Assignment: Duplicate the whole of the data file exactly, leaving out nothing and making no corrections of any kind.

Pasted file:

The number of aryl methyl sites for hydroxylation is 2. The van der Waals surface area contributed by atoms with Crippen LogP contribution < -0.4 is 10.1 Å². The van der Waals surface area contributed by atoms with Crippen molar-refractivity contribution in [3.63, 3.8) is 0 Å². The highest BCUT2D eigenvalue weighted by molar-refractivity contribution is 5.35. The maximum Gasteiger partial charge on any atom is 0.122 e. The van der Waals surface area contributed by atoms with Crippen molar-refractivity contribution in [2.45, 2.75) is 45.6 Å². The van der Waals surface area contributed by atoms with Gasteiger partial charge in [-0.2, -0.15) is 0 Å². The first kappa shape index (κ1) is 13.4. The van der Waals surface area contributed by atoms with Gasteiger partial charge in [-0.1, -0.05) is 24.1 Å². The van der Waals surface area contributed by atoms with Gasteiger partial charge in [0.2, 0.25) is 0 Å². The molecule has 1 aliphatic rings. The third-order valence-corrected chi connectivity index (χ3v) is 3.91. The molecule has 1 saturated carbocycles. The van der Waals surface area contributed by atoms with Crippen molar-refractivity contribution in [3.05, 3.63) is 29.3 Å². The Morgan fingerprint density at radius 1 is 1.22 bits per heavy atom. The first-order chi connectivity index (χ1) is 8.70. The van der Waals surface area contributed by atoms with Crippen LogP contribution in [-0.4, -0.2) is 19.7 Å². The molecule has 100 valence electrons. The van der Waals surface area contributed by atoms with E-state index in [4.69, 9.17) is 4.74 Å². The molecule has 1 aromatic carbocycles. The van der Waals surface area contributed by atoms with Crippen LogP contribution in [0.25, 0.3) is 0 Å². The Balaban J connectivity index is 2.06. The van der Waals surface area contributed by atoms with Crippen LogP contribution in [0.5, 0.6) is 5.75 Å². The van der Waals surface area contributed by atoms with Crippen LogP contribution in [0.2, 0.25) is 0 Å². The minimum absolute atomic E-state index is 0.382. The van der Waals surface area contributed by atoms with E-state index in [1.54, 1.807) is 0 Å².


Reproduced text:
The number of aryl methyl sites for hydroxylation is 2. The van der Waals surface area contributed by atoms with Crippen LogP contribution < -0.4 is 10.1 Å². The van der Waals surface area contributed by atoms with Crippen molar-refractivity contribution in [3.63, 3.8) is 0 Å². The highest BCUT2D eigenvalue weighted by molar-refractivity contribution is 5.35. The maximum Gasteiger partial charge on any atom is 0.122 e. The van der Waals surface area contributed by atoms with Crippen molar-refractivity contribution in [2.45, 2.75) is 45.6 Å². The van der Waals surface area contributed by atoms with Gasteiger partial charge in [-0.2, -0.15) is 0 Å². The first kappa shape index (κ1) is 13.4. The van der Waals surface area contributed by atoms with Gasteiger partial charge in [-0.1, -0.05) is 24.1 Å². The van der Waals surface area contributed by atoms with Gasteiger partial charge in [0.2, 0.25) is 0 Å². The molecule has 1 aliphatic rings. The third-order valence-corrected chi connectivity index (χ3v) is 3.91. The molecule has 1 saturated carbocycles. The van der Waals surface area contributed by atoms with Crippen molar-refractivity contribution in [3.05, 3.63) is 29.3 Å². The Morgan fingerprint density at radius 1 is 1.22 bits per heavy atom. The first-order chi connectivity index (χ1) is 8.70. The van der Waals surface area contributed by atoms with Crippen LogP contribution in [-0.4, -0.2) is 19.7 Å². The molecule has 100 valence electrons. The van der Waals surface area contributed by atoms with E-state index in [4.69, 9.17) is 4.74 Å². The molecule has 1 aromatic carbocycles. The van der Waals surface area contributed by atoms with Crippen LogP contribution in [0.25, 0.3) is 0 Å². The Balaban J connectivity index is 2.06. The van der Waals surface area contributed by atoms with Crippen LogP contribution in [0.5, 0.6) is 5.75 Å². The van der Waals surface area contributed by atoms with Crippen LogP contribution in [0.2, 0.25) is 0 Å². The minimum absolute atomic E-state index is 0.382. The van der Waals surface area contributed by atoms with E-state index in [1.54, 1.807) is 0 Å².